ALBUQUERQUE, N.M. — For an hour, he had a dog, a skittish, speckled pup who despite her shyness had sidled up slowly, cautiously to him at the city’s Lucky Paws adoption center and quickly leapt into his heart.
He hadn’t planned on getting a dog. Martin Watkins, a doctoral student at the University of New Mexico, was immersed in finals and scheduled to spend the holidays with family in California.
Yet somehow there he was at Lucky Paws in the Coronado mall.
He was just looking.
But that dog.
“She got up from her bed in her little room, tilted her head, looked at me and we both just stared at each other,” he said. “When I went into the room, she was shy, walked back to her bed, then came up to me, then back to her bed. But when I went out the door, that’s when she came to the door. That solidified it. She was a shy dog, I could see, but I could also see that she was interested in me.”
So on that Dec. 4 evening, he adopted the black and white 8-month-old pup, regrettably christened Quesadilla by the shelter. He updated her microchip and headed to the nearest PetSmart at Winrock Town Center to buy her a collar, tag and all the items a dog needs. She was the first dog Watkins, 28, had ever owned.
He named her Luna.
“She just looked like the moon,” he said. “There was something about her that was like the tranquillity of the night, peaceful and calming.”
That tranquillity didn’t last long.
He was getting out of his car in front of PetSmart when something spooked Luna. She shot out of the car door and slipped free of the leash he had been given at Lucky Paws.
Watkins ran after her, waving off cars that almost struck her.
And then she was gone into the night.
Watkins said he contacted the city Animal Welfare Department, filed a report, posted on Facebook and other lost pet websites that he could find.
That’s when Angela Stell found him. Stell, founder of the nonprofit rescue group NMDOG, put out the call to her core volunteers. By then, Luna had been missing for five days.
“Vols,” she wrote. “I can’t shake this feeling that this pup desperately needs our help. But I just don’t have any spare time to coordinate efforts. Is anyone willing to step up and take the lead?”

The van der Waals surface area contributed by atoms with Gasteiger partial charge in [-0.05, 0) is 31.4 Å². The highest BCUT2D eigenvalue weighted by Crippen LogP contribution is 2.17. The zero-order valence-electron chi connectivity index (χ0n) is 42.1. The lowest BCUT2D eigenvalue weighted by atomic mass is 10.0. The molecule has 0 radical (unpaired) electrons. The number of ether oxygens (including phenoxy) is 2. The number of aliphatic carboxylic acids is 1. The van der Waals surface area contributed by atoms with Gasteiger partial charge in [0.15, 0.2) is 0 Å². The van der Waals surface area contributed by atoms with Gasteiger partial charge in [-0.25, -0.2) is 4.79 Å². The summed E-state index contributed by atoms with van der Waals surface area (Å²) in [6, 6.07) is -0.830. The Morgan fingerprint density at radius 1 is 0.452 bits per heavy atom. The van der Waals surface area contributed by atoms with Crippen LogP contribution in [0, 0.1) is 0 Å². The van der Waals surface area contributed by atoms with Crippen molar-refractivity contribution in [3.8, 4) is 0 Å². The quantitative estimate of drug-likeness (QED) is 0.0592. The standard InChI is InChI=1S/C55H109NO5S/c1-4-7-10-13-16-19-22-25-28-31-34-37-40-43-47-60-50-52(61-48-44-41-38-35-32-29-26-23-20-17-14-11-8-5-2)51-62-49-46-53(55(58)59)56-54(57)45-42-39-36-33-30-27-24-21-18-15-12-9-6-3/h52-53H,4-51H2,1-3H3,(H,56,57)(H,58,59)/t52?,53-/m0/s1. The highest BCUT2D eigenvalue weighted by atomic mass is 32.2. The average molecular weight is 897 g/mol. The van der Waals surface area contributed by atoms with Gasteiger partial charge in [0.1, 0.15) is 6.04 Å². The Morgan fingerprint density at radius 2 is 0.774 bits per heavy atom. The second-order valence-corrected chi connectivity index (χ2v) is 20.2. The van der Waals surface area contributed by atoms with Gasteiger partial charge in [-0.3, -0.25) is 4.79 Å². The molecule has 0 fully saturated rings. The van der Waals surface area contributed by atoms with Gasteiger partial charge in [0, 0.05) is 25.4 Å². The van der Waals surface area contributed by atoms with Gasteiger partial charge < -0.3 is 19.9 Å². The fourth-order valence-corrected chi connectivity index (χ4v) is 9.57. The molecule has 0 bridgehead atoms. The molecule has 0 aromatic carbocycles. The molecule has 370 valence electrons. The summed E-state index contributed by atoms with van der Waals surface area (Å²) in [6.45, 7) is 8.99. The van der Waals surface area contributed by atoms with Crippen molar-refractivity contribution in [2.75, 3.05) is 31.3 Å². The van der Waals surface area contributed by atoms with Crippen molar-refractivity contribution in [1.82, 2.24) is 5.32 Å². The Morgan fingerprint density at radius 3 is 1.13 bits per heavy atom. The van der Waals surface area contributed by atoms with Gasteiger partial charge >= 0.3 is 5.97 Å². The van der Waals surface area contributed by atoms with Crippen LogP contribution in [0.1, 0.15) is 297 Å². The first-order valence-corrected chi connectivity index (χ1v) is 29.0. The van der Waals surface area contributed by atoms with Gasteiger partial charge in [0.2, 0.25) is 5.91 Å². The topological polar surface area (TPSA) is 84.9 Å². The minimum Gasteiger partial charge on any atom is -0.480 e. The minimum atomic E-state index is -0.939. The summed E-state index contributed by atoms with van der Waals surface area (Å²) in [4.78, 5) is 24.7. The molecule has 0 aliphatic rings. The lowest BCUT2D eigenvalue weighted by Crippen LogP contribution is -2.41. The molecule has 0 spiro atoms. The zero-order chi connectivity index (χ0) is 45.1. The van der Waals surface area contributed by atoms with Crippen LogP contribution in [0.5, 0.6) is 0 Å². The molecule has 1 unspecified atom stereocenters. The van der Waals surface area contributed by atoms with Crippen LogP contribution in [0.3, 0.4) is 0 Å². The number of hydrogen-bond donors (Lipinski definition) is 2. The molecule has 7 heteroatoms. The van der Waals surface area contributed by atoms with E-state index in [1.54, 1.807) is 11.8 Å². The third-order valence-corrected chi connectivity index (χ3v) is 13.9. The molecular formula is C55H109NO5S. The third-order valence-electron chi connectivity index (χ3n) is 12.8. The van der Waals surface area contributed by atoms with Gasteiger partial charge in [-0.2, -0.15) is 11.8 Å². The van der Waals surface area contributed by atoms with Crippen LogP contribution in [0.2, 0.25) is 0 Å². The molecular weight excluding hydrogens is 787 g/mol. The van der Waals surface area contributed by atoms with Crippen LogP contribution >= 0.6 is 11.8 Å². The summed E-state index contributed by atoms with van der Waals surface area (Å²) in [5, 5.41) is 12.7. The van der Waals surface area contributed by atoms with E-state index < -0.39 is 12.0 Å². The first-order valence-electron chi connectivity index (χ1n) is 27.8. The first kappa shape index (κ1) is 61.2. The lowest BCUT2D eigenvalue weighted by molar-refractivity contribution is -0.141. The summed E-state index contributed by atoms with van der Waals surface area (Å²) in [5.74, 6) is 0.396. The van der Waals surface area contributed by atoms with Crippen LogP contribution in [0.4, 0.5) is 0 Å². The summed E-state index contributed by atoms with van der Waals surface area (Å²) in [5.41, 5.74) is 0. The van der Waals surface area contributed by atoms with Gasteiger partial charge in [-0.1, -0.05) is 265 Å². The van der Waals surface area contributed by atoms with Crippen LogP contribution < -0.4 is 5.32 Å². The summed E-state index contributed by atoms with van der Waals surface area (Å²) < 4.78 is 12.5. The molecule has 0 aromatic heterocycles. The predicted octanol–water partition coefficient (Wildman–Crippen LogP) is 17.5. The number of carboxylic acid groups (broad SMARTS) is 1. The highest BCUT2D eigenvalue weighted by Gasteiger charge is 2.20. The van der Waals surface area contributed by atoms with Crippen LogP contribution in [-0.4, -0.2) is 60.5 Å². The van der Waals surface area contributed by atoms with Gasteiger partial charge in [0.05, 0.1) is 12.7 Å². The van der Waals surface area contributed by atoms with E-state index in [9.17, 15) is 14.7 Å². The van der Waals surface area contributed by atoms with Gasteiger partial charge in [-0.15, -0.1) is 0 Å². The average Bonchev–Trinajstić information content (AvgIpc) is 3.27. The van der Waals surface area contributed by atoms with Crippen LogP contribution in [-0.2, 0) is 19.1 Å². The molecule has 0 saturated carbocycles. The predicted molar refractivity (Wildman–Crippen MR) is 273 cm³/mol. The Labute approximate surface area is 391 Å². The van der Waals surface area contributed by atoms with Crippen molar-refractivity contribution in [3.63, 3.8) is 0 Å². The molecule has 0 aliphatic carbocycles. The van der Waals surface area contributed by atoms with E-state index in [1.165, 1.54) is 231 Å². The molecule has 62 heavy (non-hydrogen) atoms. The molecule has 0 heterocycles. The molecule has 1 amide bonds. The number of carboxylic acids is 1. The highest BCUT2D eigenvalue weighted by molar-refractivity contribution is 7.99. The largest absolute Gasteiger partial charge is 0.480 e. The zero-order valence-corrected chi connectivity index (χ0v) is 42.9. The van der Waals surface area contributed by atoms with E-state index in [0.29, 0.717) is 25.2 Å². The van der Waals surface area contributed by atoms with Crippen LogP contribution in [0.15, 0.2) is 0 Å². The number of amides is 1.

Erin Morrisey Martinez, a surgical nurse and one of the core volunteers, was willing.
“I thought, well, look how much this guy is trying to do to find a dog he had for an hour,” she said. “So let’s help him.”
Martinez estimates that 13 volunteers hit the streets in search of Luna, papering the city with posters, walking the neighborhoods, talking to neighbors and checking out leads on social media.
Watkins made daily visits to city shelters and searched with the volunteers in between writing his doctorate paper and working as a phone relay service interpreter for deaf people.
Hopes were high when it appeared Luna had been seen under a portable building at Manzano Mesa Elementary on Elizabeth SE. Volunteers created a feeding station with warm blankets scented with Frijole, Luna’s litter mate, who was borrowed from the city shelter.
(Frijole, it should be noted, also inadvertently left his scent when he relieved himself in the back seat of a volunteer’s car.)
“For a while, it really looked promising,” Martinez said. “But it turned out to be a different dog with similar markings.”
Every day, the volunteers have continued to search, despite the heartache and disappointment and a snowstorm that hit the city just after Christmas.
Even after Watkins left for California, they kept searching.
“I’m sure he feels funny, asking people to do stuff for his dog while he is out of town,” Martinez said. “But we assured him that, look, we’re not going to stop looking for his baby. We’re going to find her.”
Watkins and Martinez and her volunteers hadn’t known each other before, but they do now. Now, they are friends.
“I don’t know the words to explain my gratitude to these people and their passion for animals,” he said. “I’m a thousand miles away and only able to keep checking online databases for Luna, but they’re out there in the cold searching for her. I’m astounded by their dedication and sense of community. It’s almost a month since I met these people, and it feels like I’ve known them forever.”
Both Watkins and Martinez say they feel certain that Luna is still alive. He’d like to think someone has taken her in, kept her warm and safe and just needs to have her microchip checked to realize she belongs to him. She’d like to think that Luna is a survivor of the streets and that soon they will find her and bring her home.
Somewhere out there is a dog who for a single hour brought a young man love and tranquillity to his hectic world.
But she also brought out the best in human nature – the desire to help one another. That, I think, will last for a much longer time.
UpFront is a front-page news and opinion column. Comment directly to Joline at 823-3603, firstname.lastname@example.org or follow her on Twitter @jolinegkg. Go to www.abqjournal.com/letters/new to submit a letter to the editor.